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Russia promises '100pc security' for fans attending 2018 World Cup

Russian president Vladimir Putin greets FIFA President Gianni Infantino at Kremlin on April, 20, 2016 in Moscow, Russia. (Photo by Dmitry Azarov/Kommersant/Getty Images)
by Keir Radnedge, AIPS Football Commission Chairman

MOSCOW, April 18, 2017 - Russia will be able to guarantee “100pc security” in and around the host venues of the World Cup next year.

That pledge has been issued by Mikhail Degtyarev, chairman of the Duma committee for physical culture, sports, tourism and youth affairs, in the wake of a new law being signed into effect by President Vladimir Putin.

Uncertainty about the ‘welcome’ awaiting visiting fans from local ultra groups has been a theme ever since Russia was bidding to win host rights to the finals in competition with Belgium/Holland, England and Portugal/Spain.

Concerns erupted again during the European Championship finals in France last summer when gangs of Russian hooligans roamed through Marseille looking for trouble before attacking English fans inside the Stade Velodrome.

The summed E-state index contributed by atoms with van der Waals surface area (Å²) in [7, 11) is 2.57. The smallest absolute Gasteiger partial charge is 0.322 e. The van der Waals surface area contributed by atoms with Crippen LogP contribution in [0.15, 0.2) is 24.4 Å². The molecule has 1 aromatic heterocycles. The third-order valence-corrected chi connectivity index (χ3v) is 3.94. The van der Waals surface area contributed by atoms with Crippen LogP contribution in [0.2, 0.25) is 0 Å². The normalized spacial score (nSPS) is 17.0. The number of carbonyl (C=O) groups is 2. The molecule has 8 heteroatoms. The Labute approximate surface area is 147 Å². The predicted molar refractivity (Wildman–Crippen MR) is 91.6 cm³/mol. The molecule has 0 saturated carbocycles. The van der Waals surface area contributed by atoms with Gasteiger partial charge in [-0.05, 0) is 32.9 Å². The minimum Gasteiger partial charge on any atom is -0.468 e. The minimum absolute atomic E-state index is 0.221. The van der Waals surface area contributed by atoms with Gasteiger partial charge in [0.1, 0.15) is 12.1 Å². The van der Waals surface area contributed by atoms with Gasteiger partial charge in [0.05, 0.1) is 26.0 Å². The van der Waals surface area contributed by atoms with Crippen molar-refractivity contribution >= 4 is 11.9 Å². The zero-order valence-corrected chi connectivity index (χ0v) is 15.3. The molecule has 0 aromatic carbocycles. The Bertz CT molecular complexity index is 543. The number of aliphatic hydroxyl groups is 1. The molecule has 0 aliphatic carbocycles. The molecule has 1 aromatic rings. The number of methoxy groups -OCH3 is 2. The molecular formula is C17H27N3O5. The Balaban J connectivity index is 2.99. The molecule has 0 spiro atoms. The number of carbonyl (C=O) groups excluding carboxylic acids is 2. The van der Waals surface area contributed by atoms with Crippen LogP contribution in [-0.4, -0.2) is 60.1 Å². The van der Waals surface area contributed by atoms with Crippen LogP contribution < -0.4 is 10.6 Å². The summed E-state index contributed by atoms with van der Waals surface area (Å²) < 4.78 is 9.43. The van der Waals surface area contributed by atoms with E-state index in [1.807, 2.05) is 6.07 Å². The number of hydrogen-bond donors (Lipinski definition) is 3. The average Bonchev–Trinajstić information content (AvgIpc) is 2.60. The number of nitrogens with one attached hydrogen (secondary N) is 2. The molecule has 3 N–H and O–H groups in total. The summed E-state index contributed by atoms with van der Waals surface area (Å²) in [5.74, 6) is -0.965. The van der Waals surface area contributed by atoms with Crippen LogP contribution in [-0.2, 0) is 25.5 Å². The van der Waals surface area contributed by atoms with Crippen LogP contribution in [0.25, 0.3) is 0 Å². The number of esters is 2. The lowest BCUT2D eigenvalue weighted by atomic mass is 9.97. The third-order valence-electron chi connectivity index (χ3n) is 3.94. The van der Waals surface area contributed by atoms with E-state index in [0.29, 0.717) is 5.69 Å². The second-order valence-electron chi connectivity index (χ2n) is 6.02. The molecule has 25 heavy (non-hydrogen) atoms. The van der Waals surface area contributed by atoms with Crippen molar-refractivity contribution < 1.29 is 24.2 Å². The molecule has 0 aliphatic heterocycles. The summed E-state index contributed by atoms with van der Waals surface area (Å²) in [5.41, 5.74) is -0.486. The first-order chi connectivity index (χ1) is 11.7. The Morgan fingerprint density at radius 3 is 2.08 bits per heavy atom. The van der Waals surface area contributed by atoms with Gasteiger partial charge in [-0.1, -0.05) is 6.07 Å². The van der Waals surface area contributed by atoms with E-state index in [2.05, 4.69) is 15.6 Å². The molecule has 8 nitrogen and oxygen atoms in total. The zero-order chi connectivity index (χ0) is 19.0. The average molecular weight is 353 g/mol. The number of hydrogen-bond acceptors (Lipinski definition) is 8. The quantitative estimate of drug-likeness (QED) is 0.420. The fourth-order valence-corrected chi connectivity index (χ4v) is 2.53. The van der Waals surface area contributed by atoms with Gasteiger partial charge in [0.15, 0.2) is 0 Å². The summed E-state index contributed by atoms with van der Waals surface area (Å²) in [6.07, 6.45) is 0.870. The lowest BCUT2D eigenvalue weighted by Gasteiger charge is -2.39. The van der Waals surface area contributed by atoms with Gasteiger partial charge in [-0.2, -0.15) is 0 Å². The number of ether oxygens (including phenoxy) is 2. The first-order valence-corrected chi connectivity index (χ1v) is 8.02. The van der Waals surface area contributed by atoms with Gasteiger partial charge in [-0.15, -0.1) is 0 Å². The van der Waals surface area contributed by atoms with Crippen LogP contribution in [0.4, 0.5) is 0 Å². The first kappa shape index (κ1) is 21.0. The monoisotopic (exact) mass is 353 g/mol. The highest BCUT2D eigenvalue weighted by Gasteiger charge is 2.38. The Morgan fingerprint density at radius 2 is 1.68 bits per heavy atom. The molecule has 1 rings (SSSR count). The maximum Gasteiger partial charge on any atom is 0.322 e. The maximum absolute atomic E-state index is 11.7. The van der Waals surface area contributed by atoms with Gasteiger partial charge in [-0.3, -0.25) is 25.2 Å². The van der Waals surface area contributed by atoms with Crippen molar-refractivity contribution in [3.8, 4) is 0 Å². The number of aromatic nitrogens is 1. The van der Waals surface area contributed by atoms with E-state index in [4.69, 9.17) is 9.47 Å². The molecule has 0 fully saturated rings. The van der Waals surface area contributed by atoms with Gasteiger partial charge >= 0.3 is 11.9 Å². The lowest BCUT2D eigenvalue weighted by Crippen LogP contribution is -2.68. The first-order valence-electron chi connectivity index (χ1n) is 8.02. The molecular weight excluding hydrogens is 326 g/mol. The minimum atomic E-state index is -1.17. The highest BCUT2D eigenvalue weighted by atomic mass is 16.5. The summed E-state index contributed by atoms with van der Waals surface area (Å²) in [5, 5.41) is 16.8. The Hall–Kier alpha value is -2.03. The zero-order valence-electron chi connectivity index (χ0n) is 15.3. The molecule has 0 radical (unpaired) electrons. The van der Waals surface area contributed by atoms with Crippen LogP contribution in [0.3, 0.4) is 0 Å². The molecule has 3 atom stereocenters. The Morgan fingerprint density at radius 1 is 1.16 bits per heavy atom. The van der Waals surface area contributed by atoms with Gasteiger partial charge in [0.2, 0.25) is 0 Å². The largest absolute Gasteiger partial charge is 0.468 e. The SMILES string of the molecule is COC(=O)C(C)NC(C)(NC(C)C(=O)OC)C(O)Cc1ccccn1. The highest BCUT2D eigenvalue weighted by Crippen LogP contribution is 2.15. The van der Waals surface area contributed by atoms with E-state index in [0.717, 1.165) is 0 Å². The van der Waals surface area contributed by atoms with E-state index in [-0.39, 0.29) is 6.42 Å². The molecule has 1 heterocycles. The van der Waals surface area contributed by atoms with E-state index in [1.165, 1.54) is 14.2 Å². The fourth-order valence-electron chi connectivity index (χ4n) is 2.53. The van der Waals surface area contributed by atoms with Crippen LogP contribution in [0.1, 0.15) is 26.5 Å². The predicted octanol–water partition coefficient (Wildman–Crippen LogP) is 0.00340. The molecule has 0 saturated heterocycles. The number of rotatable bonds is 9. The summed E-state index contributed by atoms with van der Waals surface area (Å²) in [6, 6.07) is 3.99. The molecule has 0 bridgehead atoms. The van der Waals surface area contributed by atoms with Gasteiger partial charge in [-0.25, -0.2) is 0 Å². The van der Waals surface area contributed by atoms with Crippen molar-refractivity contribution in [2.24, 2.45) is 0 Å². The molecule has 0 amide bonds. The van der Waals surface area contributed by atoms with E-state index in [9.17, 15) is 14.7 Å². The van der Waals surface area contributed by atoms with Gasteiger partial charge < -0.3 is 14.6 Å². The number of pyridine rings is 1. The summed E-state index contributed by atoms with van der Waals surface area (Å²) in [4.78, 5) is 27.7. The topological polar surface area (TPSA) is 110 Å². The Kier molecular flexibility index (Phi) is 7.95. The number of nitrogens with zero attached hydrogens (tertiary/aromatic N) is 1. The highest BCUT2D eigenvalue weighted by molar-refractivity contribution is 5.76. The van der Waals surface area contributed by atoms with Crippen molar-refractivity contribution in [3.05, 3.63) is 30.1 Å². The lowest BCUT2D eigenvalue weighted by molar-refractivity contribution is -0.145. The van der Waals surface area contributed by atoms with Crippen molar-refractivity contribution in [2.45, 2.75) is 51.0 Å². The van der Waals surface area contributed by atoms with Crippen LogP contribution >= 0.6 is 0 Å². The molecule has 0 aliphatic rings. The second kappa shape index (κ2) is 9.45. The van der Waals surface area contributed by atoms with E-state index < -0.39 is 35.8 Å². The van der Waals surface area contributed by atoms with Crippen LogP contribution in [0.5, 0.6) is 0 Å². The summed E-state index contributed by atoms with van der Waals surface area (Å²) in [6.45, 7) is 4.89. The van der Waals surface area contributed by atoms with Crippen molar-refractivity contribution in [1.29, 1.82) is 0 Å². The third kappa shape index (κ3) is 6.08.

However Degtyarev promised no repeat during the World Cup next year – the first eastern European hosting of football’s elite event.

Degtyarev, as reported by the TASS news agency, said: “Russia, by comparison with other championships, will guarantee one of the highest levels of security. In view of the measures taken and the experience of other major championships we will be able 100pc to ensure order in the stadiums and fan safety.”

He added that all World Cup stadia were being equipped with the sort of modern security systems which were new to the Russian game.

Earlier this week President Putin endorsed a federal law on administrative responsibility for the control of spectators at major sports events. The bill had been approved in April by the Duma and the Council of the Russian Federation.

The law doubles the financial penalties for breaching a stadium ban and includes new punishments with up to two weeks’ jail for “gross misconduct by spectators during official sporting events.”

The term “gross violation” encompasses anything which “threatens the security, life and health of persons in the venue of official sports competitions or surrounding areas,” and/or causes the termination of a sporting event.

Foreigners guilty under the Act could be jailed for 15 days, followed by expulsion from Russia. Known foreign trouble-makers would be barred from entering Russia altogether.

The World Cup is being staged between June 14 and July 15 next year at venues in Moscow, St Petersburg, Kazan, Sochi, Nizhny Novgorod, Samara, Kaliningrad, Yekaterinburg, Saransk, Volgograd and Rostov-on-Don.

St Petersburg, Moscow, Kazan and Sochi will stage matches this summer in the Confederations Cup warm-up event.

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